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Newbie at paddle making

Discussion in 'Paddles and Paddle Making' started by Ray Kepler, Jan 21, 2021.

  1. Ray Kepler

    Ray Kepler Curious about Wooden Canoes

    Hi,
    I’ve started glueing up my first paddle and plan to do many more. My question is about fiberglassing. Should I or should I not? Is just using some Spar urethane OK, or will fiberglass be worth the trouble? If I go with fiberglass, what would be a good, recommended weight and epoxy to use? Or should I spar it and glue on a hardwood tip?
    Thanks for any advice.

    Ray
     
  2. pklonowski

    pklonowski Unrepentant Canoeist

    I use fiberglass for paddles that will see hard use, but not on deep water paddles, such as otter tails or FreeStyle paddles. But it's all up to your preference, really. If you do a search on these forums for Doug Ingram, you'll find his method for creating a composite tip, which is interesting as well.

    When I do use fiberglass, it's lightweight material: 0.75oz, which I got from Raka: http://store.raka.com/75ozplainweavex50in.aspx and used West System 205 resin and 207 hardener, which was recommended to me 20+ years ago... I haven't tried any others, as I'm happy with this material. Chances are good other brands will work just as well. Like I said, it's up to your preference. If you go this route, you may want to epoxy a couple of practice pieces, just to get the hang of it. It's not difficult, but you don't want to put all that work into a paddle, only to gun it up at the very end! Todd Bradshaw looks in here periodically, he knows more about glass & epoxy than most... If he says something different is better, I'd go with it! There are other strip & glass canoe builders here as well, who will hopefully chime in.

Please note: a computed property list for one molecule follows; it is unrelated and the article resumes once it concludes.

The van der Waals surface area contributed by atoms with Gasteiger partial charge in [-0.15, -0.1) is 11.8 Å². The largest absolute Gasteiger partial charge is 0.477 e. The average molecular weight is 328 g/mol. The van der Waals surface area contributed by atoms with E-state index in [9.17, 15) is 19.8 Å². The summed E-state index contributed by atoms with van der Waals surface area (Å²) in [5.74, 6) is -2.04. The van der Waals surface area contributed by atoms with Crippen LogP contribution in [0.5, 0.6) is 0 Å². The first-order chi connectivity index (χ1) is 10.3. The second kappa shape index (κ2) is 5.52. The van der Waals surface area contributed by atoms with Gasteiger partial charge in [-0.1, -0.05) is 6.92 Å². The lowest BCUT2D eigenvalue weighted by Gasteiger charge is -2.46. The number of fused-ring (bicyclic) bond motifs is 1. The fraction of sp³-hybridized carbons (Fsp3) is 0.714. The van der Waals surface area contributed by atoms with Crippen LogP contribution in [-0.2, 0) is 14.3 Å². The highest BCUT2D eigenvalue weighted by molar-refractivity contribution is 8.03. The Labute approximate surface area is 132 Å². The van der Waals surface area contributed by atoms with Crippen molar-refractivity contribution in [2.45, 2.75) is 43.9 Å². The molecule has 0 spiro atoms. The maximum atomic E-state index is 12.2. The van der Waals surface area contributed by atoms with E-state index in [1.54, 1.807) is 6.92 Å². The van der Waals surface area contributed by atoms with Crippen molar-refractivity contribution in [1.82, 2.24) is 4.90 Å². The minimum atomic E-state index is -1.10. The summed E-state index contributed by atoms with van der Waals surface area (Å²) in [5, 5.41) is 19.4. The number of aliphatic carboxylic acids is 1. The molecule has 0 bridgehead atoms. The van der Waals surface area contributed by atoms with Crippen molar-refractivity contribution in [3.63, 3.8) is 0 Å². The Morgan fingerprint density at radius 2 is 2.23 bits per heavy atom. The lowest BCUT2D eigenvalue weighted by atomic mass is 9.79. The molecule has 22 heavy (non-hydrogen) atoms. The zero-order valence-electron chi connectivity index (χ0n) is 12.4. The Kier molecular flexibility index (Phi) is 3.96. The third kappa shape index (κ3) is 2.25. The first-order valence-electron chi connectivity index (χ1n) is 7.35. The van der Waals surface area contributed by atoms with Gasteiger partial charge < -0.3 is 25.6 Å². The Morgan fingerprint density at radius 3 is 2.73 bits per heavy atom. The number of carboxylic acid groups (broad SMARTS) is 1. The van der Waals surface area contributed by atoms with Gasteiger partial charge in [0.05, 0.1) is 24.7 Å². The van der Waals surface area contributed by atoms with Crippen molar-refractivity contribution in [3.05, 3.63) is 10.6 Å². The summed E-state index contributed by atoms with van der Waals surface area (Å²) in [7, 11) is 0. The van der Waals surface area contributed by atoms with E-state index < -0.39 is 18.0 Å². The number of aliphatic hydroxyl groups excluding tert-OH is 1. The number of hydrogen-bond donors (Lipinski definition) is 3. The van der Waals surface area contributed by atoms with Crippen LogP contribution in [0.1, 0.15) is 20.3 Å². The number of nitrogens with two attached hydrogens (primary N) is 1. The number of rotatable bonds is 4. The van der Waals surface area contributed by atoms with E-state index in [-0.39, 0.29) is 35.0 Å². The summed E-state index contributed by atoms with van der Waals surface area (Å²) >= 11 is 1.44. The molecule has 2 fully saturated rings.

3. Todd Bradshaw

    Todd Bradshaw Sailmaker

    That sounds like a good glassfiber scenario to me, though without destruction testing a fiberglassed blade (or a similar sample chunk) it's hard to say just how much strength it really ads. Since there are a variety of ways to laminate a paddle, some successfully using fiberglass sheathing (Sawyers for example) and others just using varnish I don't think there is one correct answer. The glass can certainly add some durability, though it will also add weight and it is possible to screw up the balance and feel of a perfectly good paddle by adding the weight of fiberglass sheathing to the blade. I personally won't tolerate a paddle which is blade heavy. When it comes out of the water at the end of a stroke I want to to automatically seek a horizontal position, pivoting on my lower hand. That way, I'm not having to lift the blade on every stroke, it does it by itself. If the addition of fiberglass is going to result in a paddle which is blade-heavy and won't level itself out, then I will avoid using the glass sheathing. It is possible though to fiberglass the blade with some constructions and still maintain really good balance. This Camp bent shaft (glassed wood strip blade) is very light, but still handles beautifully. So I think the answer to your question will depend on exactly what sort of construction you are using.

    paddle-2a.jpg
     
  4. OP